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Let’s Talk About WebAssembly and wasmCloud With Liam Randall


Founded by open-source veteran Liam Randall, Cosmonic is helping to develop and promote wasmCloud, a universal runtime platform that enables developers to use cloud-native technologies, and WebAssembly to build portable, pluggable business logic that runs anywhere, including multi-cloud and multi-edge environments. We sat down with Randall to talk about the evolution of wasmCloud and WebAssembly.

  • Intro to the company
  • Explaining WebAssembly and wasmCloud as they’re two different projects.
  • wasmCloud is also a CNCF Sandbox project. How is Cosmonic associated with this project or CNCF?
  • How is Cosmonic offering commercial support for wasmCloud?
  • What exactly is server-side WebAssembly and what unique problems is it trying to solve in that cloud-native world?
  • Explaining the tech stack for Cloud
  • Interesting use cases for wasmCloud
  • What’s exciting in the latest release of wasmCloud?

Guest: Liam Randall (LinkedIn, Twitter)
Company: Cosmonic (Twitter)
Show: Let’s Talk

Swapnil Bhartiya: Hi, this is Swapnil Bhartiya and welcome to TFiR Let’s Talk, and my next guest is Liam Randall, co-founder of Cosmonic. Before we start this conversation, I would also like to thank Linode, the alternative cloud provider who sponsor our flagship shows like Let’s Talk and Newsroom. Liam, it’s good to have you on the show.

Liam Randall: It’s so wonderful to be here, thanks for having me today.

Swapnil Bhartiya: Tell me a bit about the company. What do you folks do?

Liam Randall: Yeah, sure. So Cosmonic was spun up to execute around the emerging opportunity with the CNCF wasmCloud project. And wasmCloud is a project that helps you to write software faster for the Cloud and uses WebAssembly to run it everywhere securely.

Swapnil Bhartiya: Can you just go a bit deeper into Wasm and wasmCloud, they’re two different components?

Liam Randall: WebAssembly is a technology that has been capturing the minds and excitement of developers everywhere for the last few years. It’s a similar, in some ways to things that we’ve tried before, to Java, to Silverlight, to Flash in that it’s a run everywhere engine. Now what’s different about WebAssembly is that, first it doesn’t include its own language, it’s polyglot. But more importantly, it’s a WC3 standard that’s already supported today in all the world’s major browsers and it’s engine like many web top technologies, runs on servers as well. So this is an intermediate format that you can take code from multiple languages that captures it in a secure run time that runs everywhere. So it’s quite exciting. Then what we added to it with wasmCloud was a sort of a higher abstraction for the Cloud. If we think of the last epics of computing, virtual machines themselves as inspired by the Cloud, abstract away from a specific computer and containers abstract away from a specific Linux distribution.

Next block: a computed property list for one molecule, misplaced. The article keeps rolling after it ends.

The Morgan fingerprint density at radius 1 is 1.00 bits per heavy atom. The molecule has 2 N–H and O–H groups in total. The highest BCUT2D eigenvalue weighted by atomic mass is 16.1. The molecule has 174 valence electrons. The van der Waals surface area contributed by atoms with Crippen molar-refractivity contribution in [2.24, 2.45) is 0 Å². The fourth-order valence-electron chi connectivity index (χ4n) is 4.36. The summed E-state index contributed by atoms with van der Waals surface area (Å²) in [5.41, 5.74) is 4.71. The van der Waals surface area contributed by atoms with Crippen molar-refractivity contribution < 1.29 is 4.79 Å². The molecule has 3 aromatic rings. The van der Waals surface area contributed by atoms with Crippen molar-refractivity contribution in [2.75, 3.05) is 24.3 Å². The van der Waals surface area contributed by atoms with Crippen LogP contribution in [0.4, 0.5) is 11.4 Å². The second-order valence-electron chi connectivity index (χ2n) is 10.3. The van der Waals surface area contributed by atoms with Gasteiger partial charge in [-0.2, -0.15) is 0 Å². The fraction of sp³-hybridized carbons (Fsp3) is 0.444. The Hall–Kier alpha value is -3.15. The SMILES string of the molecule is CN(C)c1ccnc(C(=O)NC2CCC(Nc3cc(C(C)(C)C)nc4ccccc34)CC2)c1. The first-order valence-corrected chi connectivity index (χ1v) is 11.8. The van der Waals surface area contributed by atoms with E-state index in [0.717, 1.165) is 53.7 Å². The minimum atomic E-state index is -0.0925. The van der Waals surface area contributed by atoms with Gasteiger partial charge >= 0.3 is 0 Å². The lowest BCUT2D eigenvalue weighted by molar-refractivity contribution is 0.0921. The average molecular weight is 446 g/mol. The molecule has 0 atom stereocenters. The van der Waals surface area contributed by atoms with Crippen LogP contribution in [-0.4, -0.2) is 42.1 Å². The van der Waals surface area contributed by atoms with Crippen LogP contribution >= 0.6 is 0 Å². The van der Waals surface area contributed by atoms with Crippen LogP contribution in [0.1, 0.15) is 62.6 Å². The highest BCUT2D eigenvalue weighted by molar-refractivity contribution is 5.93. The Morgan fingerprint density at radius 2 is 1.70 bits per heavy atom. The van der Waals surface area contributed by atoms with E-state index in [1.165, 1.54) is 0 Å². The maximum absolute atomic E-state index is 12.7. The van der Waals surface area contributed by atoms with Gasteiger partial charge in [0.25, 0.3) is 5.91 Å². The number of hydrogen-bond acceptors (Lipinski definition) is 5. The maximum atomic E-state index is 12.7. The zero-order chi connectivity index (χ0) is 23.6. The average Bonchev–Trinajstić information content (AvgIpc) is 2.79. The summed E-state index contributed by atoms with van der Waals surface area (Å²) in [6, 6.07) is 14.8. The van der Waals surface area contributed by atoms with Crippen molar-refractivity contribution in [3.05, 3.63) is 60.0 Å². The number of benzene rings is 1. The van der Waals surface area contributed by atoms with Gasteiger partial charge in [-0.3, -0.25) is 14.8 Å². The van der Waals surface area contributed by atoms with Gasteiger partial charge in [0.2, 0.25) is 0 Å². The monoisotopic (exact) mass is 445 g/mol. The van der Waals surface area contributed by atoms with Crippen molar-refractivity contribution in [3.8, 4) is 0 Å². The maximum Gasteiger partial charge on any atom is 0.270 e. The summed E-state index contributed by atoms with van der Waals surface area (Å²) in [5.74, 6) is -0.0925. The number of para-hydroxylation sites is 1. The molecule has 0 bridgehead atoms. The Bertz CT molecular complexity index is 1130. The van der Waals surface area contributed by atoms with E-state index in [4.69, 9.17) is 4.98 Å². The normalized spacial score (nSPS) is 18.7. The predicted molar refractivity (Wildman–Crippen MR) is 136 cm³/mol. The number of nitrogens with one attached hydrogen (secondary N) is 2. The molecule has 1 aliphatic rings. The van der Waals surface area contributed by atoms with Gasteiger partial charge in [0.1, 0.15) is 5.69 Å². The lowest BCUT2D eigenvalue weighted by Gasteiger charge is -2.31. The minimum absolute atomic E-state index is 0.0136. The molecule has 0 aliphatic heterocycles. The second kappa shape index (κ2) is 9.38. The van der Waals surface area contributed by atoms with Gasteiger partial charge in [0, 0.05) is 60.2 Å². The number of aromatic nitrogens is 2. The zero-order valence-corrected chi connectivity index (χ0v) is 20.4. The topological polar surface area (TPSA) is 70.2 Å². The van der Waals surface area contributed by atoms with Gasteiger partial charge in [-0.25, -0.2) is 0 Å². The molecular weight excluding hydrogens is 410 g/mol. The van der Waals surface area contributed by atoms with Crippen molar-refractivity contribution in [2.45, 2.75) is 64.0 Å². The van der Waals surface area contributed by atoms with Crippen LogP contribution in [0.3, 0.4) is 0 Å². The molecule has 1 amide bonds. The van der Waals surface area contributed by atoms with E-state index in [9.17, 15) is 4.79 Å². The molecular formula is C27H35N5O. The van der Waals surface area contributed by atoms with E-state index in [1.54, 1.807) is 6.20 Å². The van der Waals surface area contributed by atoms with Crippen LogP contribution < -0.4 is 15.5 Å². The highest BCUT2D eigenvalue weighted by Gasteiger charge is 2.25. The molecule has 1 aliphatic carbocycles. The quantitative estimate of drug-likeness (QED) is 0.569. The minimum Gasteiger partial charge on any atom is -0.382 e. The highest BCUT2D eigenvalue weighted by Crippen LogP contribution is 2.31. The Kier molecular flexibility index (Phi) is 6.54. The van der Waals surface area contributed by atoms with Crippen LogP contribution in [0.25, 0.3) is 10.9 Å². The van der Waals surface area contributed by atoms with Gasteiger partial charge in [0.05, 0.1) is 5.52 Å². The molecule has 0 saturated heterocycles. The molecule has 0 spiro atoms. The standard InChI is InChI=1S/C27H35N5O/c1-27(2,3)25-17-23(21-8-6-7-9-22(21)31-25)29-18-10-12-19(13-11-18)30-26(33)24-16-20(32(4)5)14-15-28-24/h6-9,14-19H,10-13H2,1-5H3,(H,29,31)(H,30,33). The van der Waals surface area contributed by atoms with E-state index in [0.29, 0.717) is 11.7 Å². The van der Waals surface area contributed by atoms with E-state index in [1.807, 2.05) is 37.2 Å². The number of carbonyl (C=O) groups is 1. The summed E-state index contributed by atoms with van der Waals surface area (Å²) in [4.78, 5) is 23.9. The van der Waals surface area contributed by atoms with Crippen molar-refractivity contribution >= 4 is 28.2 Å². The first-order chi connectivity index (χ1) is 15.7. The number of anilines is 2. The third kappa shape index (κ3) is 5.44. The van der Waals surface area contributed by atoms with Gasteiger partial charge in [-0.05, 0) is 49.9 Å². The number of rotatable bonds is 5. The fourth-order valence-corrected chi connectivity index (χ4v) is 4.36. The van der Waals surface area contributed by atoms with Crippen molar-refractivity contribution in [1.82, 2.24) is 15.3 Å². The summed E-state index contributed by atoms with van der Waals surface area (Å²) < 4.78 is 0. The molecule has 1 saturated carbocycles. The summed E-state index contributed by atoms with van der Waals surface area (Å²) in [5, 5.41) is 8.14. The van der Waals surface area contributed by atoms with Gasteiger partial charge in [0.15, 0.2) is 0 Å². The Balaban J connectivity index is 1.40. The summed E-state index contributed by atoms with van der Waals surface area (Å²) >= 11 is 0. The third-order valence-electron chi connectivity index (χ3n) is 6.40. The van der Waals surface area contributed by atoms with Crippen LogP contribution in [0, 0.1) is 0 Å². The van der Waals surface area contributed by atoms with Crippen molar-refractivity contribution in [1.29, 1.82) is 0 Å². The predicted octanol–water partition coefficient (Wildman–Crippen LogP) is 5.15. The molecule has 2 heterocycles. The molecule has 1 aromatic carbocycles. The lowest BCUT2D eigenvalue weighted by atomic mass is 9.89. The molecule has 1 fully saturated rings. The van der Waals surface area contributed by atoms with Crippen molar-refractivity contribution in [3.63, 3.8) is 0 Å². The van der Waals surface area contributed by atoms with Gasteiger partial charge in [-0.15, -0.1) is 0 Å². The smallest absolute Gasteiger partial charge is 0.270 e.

And we looked at the next layer of abstraction and we recognized that the libraries that you use to build your applications would be you that next abstraction. So we give you a layer that lets you write pure business logic, attach it to contracts like LEGO Blocks and then at run time, plug in a specific component. And what this means is that developers can truly write their code once and run it anywhere. Not just from a technology point view as in execution, but you can dynamically attach to whatever sort of local capabilities you might have in that Cloud or in that edge device or in that Kubernetes Distribution or in that browser.

Swapnil Bhartiya: And as you said, wasmCloud is also a CNCF Sandbox project. How is Cosmonic associated with this project or CNCF?

Liam Randall: Absolutely. So wasmCloud evolved out of a series of projects that were originally open sourced when I was working at Capital One Bank and last year I left Capital One based in largely on my excitement for this technology. We sort of pulled together a variety of resources and relaunched the project as wasmCloud and the developer inertia has just continued to accelerate. So at this point we have contributors from large financial services, from power companies, from automobile manufactures, all contributing and seeing this opportunity in this vision to write once and run everywhere. So this summer, the team behind wasmCloud, that was also the team behind Cosmonic decided to put wasmCloud into the CNCF. So while we’ve been continuing to fund and we are the leading developers in the open source community, Cosmonic provides support for wasmCloud.

Swapnil Bhartiya: So the relationship between Cosmonic and wasmCloud is the same open source story that we hear, you have fully open source product that anybody can use, contribute to. But open source can easily solve day one problem. Day two is the real challenge and that’s where Cosmonic comes to play.